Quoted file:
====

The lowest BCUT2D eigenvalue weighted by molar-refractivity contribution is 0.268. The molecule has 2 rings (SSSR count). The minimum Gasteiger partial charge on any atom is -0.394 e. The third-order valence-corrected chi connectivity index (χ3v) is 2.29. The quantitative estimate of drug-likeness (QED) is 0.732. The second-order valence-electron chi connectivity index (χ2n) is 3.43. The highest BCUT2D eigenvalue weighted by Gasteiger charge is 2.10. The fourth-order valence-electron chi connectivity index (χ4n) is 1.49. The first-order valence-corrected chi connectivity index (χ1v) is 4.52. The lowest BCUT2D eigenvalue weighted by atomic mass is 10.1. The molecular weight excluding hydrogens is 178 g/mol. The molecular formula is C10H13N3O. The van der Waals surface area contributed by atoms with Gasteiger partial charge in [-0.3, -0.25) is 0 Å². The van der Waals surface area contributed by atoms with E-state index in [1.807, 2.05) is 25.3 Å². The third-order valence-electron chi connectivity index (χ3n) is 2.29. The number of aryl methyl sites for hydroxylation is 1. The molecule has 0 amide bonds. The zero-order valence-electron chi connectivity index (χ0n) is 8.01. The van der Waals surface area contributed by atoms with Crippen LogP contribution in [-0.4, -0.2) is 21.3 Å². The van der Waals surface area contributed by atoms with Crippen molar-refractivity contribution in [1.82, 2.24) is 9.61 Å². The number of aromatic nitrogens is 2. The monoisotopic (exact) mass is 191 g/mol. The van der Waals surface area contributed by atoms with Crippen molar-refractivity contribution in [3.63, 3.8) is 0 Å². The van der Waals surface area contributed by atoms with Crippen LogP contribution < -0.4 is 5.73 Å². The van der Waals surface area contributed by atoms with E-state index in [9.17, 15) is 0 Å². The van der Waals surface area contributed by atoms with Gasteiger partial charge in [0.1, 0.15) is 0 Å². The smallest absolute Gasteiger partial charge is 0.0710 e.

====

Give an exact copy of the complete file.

The lowest BCUT2D eigenvalue weighted by molar-refractivity contribution is 0.268. The molecule has 2 rings (SSSR count). The minimum Gasteiger partial charge on any atom is -0.394 e. The third-order valence-corrected chi connectivity index (χ3v) is 2.29. The quantitative estimate of drug-likeness (QED) is 0.732. The second-order valence-electron chi connectivity index (χ2n) is 3.43. The highest BCUT2D eigenvalue weighted by Gasteiger charge is 2.10. The fourth-order valence-electron chi connectivity index (χ4n) is 1.49. The first-order valence-corrected chi connectivity index (χ1v) is 4.52. The lowest BCUT2D eigenvalue weighted by atomic mass is 10.1. The molecular weight excluding hydrogens is 178 g/mol. The molecular formula is C10H13N3O. The van der Waals surface area contributed by atoms with Gasteiger partial charge in [-0.3, -0.25) is 0 Å². The van der Waals surface area contributed by atoms with E-state index in [1.807, 2.05) is 25.3 Å². The third-order valence-electron chi connectivity index (χ3n) is 2.29. The number of aryl methyl sites for hydroxylation is 1. The molecule has 0 amide bonds. The zero-order valence-electron chi connectivity index (χ0n) is 8.01. The van der Waals surface area contributed by atoms with Crippen LogP contribution in [-0.4, -0.2) is 21.3 Å². The van der Waals surface area contributed by atoms with Crippen molar-refractivity contribution in [1.82, 2.24) is 9.61 Å². The number of aromatic nitrogens is 2. The monoisotopic (exact) mass is 191 g/mol. The van der Waals surface area contributed by atoms with Crippen molar-refractivity contribution in [3.63, 3.8) is 0 Å². The van der Waals surface area contributed by atoms with Crippen LogP contribution < -0.4 is 5.73 Å². The van der Waals surface area contributed by atoms with E-state index in [9.17, 15) is 0 Å². The van der Waals surface area contributed by atoms with Gasteiger partial charge in [0.1, 0.15) is 0 Å². The smallest absolute Gasteiger partial charge is 0.0710 e.